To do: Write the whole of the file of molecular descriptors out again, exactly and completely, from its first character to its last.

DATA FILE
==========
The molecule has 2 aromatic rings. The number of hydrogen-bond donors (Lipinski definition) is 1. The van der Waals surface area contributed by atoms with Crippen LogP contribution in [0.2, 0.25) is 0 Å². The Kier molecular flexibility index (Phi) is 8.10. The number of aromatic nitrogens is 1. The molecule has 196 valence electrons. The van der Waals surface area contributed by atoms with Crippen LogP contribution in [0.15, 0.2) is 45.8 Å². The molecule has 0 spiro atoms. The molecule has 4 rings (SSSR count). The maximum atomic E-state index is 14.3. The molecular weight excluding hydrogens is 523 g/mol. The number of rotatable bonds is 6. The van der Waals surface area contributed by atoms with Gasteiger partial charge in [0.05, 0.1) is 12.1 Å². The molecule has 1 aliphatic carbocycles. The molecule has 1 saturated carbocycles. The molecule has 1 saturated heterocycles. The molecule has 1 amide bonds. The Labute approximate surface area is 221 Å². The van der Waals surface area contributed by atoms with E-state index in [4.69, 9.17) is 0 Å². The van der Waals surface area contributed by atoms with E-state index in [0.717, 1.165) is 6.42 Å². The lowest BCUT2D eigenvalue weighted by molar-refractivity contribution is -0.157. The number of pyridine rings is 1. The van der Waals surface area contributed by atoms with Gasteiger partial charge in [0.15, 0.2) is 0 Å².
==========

The molecule has 2 aromatic rings. The number of hydrogen-bond donors (Lipinski definition) is 1. The van der Waals surface area contributed by atoms with Crippen LogP contribution in [0.2, 0.25) is 0 Å². The Kier molecular flexibility index (Phi) is 8.10. The number of aromatic nitrogens is 1. The molecule has 196 valence electrons. The van der Waals surface area contributed by atoms with Crippen LogP contribution in [0.15, 0.2) is 45.8 Å². The molecule has 0 spiro atoms. The molecule has 4 rings (SSSR count). The maximum atomic E-state index is 14.3. The molecular weight excluding hydrogens is 523 g/mol. The number of rotatable bonds is 6. The van der Waals surface area contributed by atoms with Gasteiger partial charge in [0.05, 0.1) is 12.1 Å². The molecule has 1 aliphatic carbocycles. The molecule has 1 saturated carbocycles. The molecule has 1 saturated heterocycles. The molecule has 1 amide bonds. The Labute approximate surface area is 221 Å². The van der Waals surface area contributed by atoms with E-state index in [4.69, 9.17) is 0 Å². The van der Waals surface area contributed by atoms with E-state index in [0.717, 1.165) is 6.42 Å². The lowest BCUT2D eigenvalue weighted by molar-refractivity contribution is -0.157. The number of pyridine rings is 1. The van der Waals surface area contributed by atoms with Gasteiger partial charge in [0.15, 0.2) is 0 Å².